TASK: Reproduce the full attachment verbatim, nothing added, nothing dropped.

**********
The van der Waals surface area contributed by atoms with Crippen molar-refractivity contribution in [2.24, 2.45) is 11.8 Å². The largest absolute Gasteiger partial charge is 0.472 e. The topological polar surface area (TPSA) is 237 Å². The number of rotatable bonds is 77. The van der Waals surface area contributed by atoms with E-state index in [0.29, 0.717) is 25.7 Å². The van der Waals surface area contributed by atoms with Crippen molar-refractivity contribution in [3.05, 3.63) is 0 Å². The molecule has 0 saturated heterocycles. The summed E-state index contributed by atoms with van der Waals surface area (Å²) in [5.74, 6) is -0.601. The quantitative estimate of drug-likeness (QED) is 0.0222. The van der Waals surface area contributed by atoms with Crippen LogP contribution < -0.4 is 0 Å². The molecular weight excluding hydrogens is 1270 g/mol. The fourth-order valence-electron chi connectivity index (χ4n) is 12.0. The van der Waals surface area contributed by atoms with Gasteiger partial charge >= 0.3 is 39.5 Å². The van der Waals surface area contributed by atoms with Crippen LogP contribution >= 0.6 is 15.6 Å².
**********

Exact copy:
The van der Waals surface area contributed by atoms with Crippen molar-refractivity contribution in [2.24, 2.45) is 11.8 Å². The largest absolute Gasteiger partial charge is 0.472 e. The topological polar surface area (TPSA) is 237 Å². The number of rotatable bonds is 77. The van der Waals surface area contributed by atoms with E-state index in [0.29, 0.717) is 25.7 Å². The van der Waals surface area contributed by atoms with Crippen molar-refractivity contribution in [3.05, 3.63) is 0 Å². The molecule has 0 saturated heterocycles. The summed E-state index contributed by atoms with van der Waals surface area (Å²) in [5.74, 6) is -0.601. The quantitative estimate of drug-likeness (QED) is 0.0222. The van der Waals surface area contributed by atoms with Crippen LogP contribution < -0.4 is 0 Å². The molecular weight excluding hydrogens is 1270 g/mol. The fourth-order valence-electron chi connectivity index (χ4n) is 12.0. The van der Waals surface area contributed by atoms with Gasteiger partial charge >= 0.3 is 39.5 Å². The van der Waals surface area contributed by atoms with Crippen LogP contribution >= 0.6 is 15.6 Å².